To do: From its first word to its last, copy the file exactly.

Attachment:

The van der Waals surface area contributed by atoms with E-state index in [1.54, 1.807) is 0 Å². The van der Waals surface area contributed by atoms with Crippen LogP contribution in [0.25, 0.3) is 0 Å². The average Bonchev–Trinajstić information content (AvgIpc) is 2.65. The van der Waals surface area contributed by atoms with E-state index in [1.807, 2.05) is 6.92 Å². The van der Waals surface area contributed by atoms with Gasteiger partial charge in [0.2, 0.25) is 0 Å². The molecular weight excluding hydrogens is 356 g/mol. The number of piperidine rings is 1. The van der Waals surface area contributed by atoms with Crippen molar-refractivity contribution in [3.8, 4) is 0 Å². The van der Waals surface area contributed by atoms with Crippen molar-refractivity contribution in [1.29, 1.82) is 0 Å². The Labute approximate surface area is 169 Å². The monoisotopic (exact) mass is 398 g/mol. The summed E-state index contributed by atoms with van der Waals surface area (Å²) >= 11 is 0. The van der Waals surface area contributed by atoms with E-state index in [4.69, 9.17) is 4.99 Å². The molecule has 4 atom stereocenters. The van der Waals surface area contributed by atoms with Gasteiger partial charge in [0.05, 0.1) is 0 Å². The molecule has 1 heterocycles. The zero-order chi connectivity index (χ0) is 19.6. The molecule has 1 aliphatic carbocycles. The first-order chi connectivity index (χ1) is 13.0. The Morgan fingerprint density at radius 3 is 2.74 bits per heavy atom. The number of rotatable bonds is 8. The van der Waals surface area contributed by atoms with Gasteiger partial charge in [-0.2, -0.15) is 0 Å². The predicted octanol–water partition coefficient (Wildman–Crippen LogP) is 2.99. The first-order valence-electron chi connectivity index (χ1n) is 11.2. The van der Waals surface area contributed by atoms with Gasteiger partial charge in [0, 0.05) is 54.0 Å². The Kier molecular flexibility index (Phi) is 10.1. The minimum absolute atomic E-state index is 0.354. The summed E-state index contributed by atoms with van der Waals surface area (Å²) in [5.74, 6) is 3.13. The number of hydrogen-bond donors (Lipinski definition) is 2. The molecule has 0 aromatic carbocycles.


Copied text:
The van der Waals surface area contributed by atoms with E-state index in [1.54, 1.807) is 0 Å². The van der Waals surface area contributed by atoms with Crippen LogP contribution in [0.25, 0.3) is 0 Å². The average Bonchev–Trinajstić information content (AvgIpc) is 2.65. The van der Waals surface area contributed by atoms with E-state index in [1.807, 2.05) is 6.92 Å². The van der Waals surface area contributed by atoms with Gasteiger partial charge in [0.2, 0.25) is 0 Å². The molecular weight excluding hydrogens is 356 g/mol. The number of piperidine rings is 1. The van der Waals surface area contributed by atoms with Crippen molar-refractivity contribution in [3.8, 4) is 0 Å². The van der Waals surface area contributed by atoms with Crippen molar-refractivity contribution in [1.29, 1.82) is 0 Å². The Labute approximate surface area is 169 Å². The monoisotopic (exact) mass is 398 g/mol. The summed E-state index contributed by atoms with van der Waals surface area (Å²) >= 11 is 0. The van der Waals surface area contributed by atoms with E-state index in [4.69, 9.17) is 4.99 Å². The molecule has 4 atom stereocenters. The van der Waals surface area contributed by atoms with Gasteiger partial charge in [0.05, 0.1) is 0 Å². The molecule has 1 heterocycles. The zero-order chi connectivity index (χ0) is 19.6. The molecule has 1 aliphatic carbocycles. The first-order chi connectivity index (χ1) is 13.0. The Morgan fingerprint density at radius 3 is 2.74 bits per heavy atom. The number of rotatable bonds is 8. The van der Waals surface area contributed by atoms with Gasteiger partial charge in [-0.2, -0.15) is 0 Å². The predicted octanol–water partition coefficient (Wildman–Crippen LogP) is 2.99. The first-order valence-electron chi connectivity index (χ1n) is 11.2. The van der Waals surface area contributed by atoms with Gasteiger partial charge in [0, 0.05) is 54.0 Å². The Kier molecular flexibility index (Phi) is 10.1. The minimum absolute atomic E-state index is 0.354. The summed E-state index contributed by atoms with van der Waals surface area (Å²) in [5.74, 6) is 3.13. The number of hydrogen-bond donors (Lipinski definition) is 2. The molecule has 0 aromatic carbocycles.